The US Treasury Department issued new Hezbollah-related sanctions on Thursday against three individuals and two companies in Lebanon for allegedly providing financial services to and facilitating weapons procurement for Hezbollah.
A powerful group in Lebanon because of a heavily armed militia that fought several wars with Israel, Hezbollah was founded in 1982 by Iran’s Revolutionary Guards and classified as a “terrorist organization” by the United States and other Western countries.
Treasury Department’s Office of Foreign Assets Control (OFAC) noted that the latest sanction against the Iran-backed group target three individuals and two companies that manage and enable Hezbollah’s overarching financial apparatus – including Al-Qard Al-Hassan (AQAH) and Hezbollah’s Central Finance Unit – operating throughout Lebanon.
The latter oversees Hezbollah’s budget at the direction of its secretary-general Hassan Nasrallah but both units deal with the group’s finances.
OAFC identified the sanctioned individuals as Hassan Khalil, who worked on weapons procurement on behalf of Hezbollah; Naser Hassan Neser, who acted for or on behalf of the sanctioned Auditors and allegedly reports to senior Hezbollah’s Executive Council and Central Finance Unit; and Adel Mohamad Mansour, who led Al-Khobara, a quasi-financial institution that Hezbollah aided in dealing with Lebanon’s Finance Ministry regarding tax payments.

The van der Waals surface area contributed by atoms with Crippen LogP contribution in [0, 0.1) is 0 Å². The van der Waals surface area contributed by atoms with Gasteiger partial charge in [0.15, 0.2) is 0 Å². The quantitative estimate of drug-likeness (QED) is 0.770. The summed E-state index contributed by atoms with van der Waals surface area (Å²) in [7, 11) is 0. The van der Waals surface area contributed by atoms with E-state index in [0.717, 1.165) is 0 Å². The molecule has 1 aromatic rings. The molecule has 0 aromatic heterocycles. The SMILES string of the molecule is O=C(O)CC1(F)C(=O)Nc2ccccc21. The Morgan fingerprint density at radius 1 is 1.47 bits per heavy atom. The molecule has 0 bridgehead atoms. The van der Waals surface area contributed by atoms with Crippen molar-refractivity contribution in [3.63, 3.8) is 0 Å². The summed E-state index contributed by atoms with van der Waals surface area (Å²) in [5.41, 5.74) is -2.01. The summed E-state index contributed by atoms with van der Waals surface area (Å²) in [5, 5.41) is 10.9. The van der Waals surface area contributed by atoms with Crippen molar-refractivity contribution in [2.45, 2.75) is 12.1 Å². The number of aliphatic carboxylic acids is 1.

According to the Treasury Department, Al-Khobara is also sanctioned along with Auditors, the second Lebanese company sanctioned for providing financial services to Hezbollah’s Central Finance Unit.
The Under Secretary for Terrorism and Financial Intelligence, Brian Nelson, pointed out that men and companies like these, with a public image as financial professionals and institutions, are how Hezbollah hides its abuse of the financial system to support its destabilizing agenda.
Nelson underscored that even as Lebanon suffers a dire financial crisis, Hezbollah remains essentially a terrorist organization determined to procure weapons that undermine the country’s security and stability.
US persons and individuals within the United States are generally prohibited from all dealings that involve any property or interests in property of designated entities, in line with the Treasury Department’s Office of Foreign Assets Control’s regulations.